COVID-19 Update from the Mayor (04/21/20)
COVID-19 Update from the Mayor (04/21/20)
The City plans to keep citizens informed of new developments surrounding the COVID-19 outbreak. Citizens are being encouraged to follow the City website and Facebook page for daily updates.
To: The Residents of the City of Cameron
I, once again, want to recognize and express my appreciation for the outstanding job our community is doing in response to the COVID-19 pandemic. I am seeing citizens practicing the guidelines and rules that have been set forth and your diligence is working.
Common sense must still prevail but we have had no new COVID-19 cases in the last week. Citizens may use playground equipment and benches at the City Parks but everyone must continue to follow social distancing guidelines. The picnic tables in the Parks will not be returned until City staff is back to regular schedules.
The camping and enclosed shelters at Wallace State Park are closed but if you are looking for additional outdoor spaces to get some fresh air and maybe hunt some morels, the Park’s day-use areas and trails are open to the public during park hours.
Clinton County Health Department Administrator Blair Shock released an update today. The good news is that Clinton County has gone seven days without a new COVID-19 case. The bad news, unfortunately, is that it is still too early to stop our social distancing measures. Mr. Shock’s complete update is attached which details the reasons for continued perseverance and a look at what the ‘un-sheltering’ process will look like.
Don’t forget, City Hall and the Police Department lobbies remain closed but the drive-thru window at City Hall is open for business during normal business hours. The Police Department can be contacted through their non-emergency number at 816-632-6521 or 9-1-1 for emergencies. For after-hour utility emergencies, please contact the Water Plant at 816-632-2844.
Darlene Breckenridge, Mayor
LETTER FROM CLINTON COUNTY HEALTH DEPARTMENT ADMINISTRATOR BLAIR SHOCK
Here is a quick COVID-19 update. First the good news, we have now gone 7 days without a new COVID-19 case in Clinton County.
Now the bad news: It is too early to stop our social distancing measures. I will do my best to explain the reasoning for this.
The first thing to consider when we talk about the effects of social distancing on case confirmations is that our actions today will impact case detection in roughly two weeks. That is to say, if someone has contact with COVID-19 today, and develops illness because of that contact, we will detect it in about two weeks. The first week is consumed by the incubation period of the illness, where the patient is infected, but has no symptoms. Then next couple of days are early in the illness, where the patient’s symptoms are mild, but worsening. finally, perhaps 10 days after exposure, the patient is tested, with results returning 24 hours later.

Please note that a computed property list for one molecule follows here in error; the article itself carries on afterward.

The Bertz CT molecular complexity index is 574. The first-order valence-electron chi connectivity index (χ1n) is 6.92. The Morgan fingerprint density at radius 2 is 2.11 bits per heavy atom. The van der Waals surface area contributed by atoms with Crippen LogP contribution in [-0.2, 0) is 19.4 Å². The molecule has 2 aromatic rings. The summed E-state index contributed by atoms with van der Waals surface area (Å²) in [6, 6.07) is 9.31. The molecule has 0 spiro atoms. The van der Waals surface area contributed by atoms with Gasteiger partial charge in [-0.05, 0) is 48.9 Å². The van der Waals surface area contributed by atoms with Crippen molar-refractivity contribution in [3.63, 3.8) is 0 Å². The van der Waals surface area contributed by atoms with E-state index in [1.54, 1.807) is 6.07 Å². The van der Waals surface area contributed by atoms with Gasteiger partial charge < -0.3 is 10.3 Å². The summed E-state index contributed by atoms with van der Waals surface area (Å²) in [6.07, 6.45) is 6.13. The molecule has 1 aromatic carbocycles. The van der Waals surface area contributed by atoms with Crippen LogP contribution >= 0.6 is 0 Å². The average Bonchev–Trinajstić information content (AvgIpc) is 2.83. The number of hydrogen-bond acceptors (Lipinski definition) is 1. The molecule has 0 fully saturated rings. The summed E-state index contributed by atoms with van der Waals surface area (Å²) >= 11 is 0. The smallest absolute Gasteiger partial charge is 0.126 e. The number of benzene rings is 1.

The biggest reason we cannot simply stop distancing now is that there continue to be a large number of new and emerging cases in the metro regions to our South and West. A large component of our population commutes to these areas for work, and therefore are at continued risk of exposure to this illness while they are in these areas. We then, are at the mercy of the number or cases decreasing in these metro area’s before we can safely change our sheltering profile. We will have additional cases within our County. There continue to be person’s diagnosed within Clinton County who are sick with this illness, and try as we might, the fact remains that there are persons who will be exposed to this illness, whether locally, or in the metro, who will contract the illness. The number of daily new cases in the metro is declining, which is promising. We will continue to assess risk, and make changes to our social distancing order based upon the risk to the public within the County.
It is our promise to each of you that changes to our order and guidance will be based upon evidence-backed science, and won’t be influenced by politics or any agenda. Our only agenda, if you can call it that, is to see our county through this dark time with as little loss of human life as possible.
In the coming weeks, we will be releasing guidance on how we will begin the un-sheltering process. Expect it to be gradual, with different actions for differing groups of people based upon risk. Expect large group gatherings to continue to be discouraged for an extended period of time, even as the public as a whole return to work.
Expect continued disruptions to our regular routines for an extended time in the future. The task that lies before us is a daunting one. There will continue to be outbreaks of this illness, even as we un-shelter. As testing capabilities improve, healthcare providers and public health will work to quickly identify new cases, and isolate them before they become a widespread outbreak.
Blair Shock Administrator Clinton County Health Department